Something more serious: Coca-Cola’s union busting campaign in Columbia continues.

[See the full details on my personal blog – said posting includes a sample letter to Coca-Cola’s top management via their PR person. This is only the latest in a long string of vicious human rights abuses by the Coca-Cola company’s local proxy in Columbia. Please write – the only way we’ll preserve our standard of living and rights in the workplace here in the United States, is to ensure that those abroad have the same freedoms. Your letters could mean the difference between life and death for these workers. -Thomas]

Dear Friends,

This morning, Monday March 15, Coca-Cola union workers

in Colombia began a hunger strike in front of the Coke

bottling plants in Barrancabermeja, Bogotá,

Bucaramanga, Cali, Cartagena, Cúcuta, Medellín, and

Valledupar. Juan Carlos Galvis, vice president of the

local union in Barrancabermeja, has said, “If we lose

the fight against Coca-Cola, we will first lose our

union, next our jobs and then our lives.”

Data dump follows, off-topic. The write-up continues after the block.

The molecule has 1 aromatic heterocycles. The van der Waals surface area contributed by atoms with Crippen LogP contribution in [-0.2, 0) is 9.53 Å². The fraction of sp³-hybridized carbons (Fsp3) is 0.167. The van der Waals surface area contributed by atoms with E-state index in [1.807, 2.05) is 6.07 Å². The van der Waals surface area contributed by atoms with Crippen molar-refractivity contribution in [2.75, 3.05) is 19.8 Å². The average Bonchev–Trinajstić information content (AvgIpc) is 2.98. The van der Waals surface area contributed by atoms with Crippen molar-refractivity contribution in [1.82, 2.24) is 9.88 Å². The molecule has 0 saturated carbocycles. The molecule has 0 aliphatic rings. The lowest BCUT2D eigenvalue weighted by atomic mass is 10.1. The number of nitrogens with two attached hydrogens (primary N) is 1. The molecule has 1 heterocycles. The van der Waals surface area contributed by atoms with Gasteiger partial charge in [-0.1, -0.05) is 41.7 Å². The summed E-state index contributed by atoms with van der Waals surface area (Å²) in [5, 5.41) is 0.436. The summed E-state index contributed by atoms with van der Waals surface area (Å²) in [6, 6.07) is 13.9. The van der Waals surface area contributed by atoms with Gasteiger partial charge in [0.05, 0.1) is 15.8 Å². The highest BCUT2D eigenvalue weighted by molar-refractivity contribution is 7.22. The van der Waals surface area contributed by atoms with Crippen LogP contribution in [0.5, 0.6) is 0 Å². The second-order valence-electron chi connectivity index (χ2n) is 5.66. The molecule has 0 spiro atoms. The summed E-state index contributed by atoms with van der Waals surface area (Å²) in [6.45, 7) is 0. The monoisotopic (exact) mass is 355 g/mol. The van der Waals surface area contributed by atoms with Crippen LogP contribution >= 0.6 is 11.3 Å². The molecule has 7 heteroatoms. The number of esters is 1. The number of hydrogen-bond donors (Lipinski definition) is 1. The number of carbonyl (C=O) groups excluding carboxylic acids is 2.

On September 9, 2003, Coca-Cola FEMSA, Coca-Cola’s

largest Colombian bottler, closed the production lines

at 11 of their 16 bottling plants. (The Coca-Cola

Company shares several board members with Coca-Cola

FEMSA and owns 46.4 % of its voting stock.) Since then,

they’ve pressured more than 500 workers into

“voluntarily resigning” from their contracts in

exchange for a lump-sum payment. Most of the union

leaders have refused to resign and the company has now

escalated the pressure against them. On February 25,

the Colombian Ministry of Social Protection (Labor)

authorized Coca-Cola FEMSA’s plans to dismiss 91

workers – 70 percent of whom are union leaders. This is

Coca-Cola’s effort to essentially eliminate the union.

The Campaign To Stop Killer Coke supports the union’s

call for Coca-Cola FEMSA to relocate those workers to

other positions within those plants or to transfer them

to other plants. This is what the company is required

to do, according to Articles 18 and 91 of the current

collective bargaining agreements. In January, a

Colombian judge also ordered the company to do this for

the workers at the plants in Barrancabermeja and

Cúcuta.

On behalf of the workers and their families, please

send the strongest possible message to The Coca-Cola

Company in Atlanta and Coca-Cola FEMSA in Colombia.

Here are sample messages and contact information, along

with a communication that was issued by the union this

morning.

In Solidarity,

Ray Rogers

Director

Campaign To Stop Killer Coke

212-979-8320

http://www.killercoke.org

[email protected]

Please read on…

Thomas Leavitt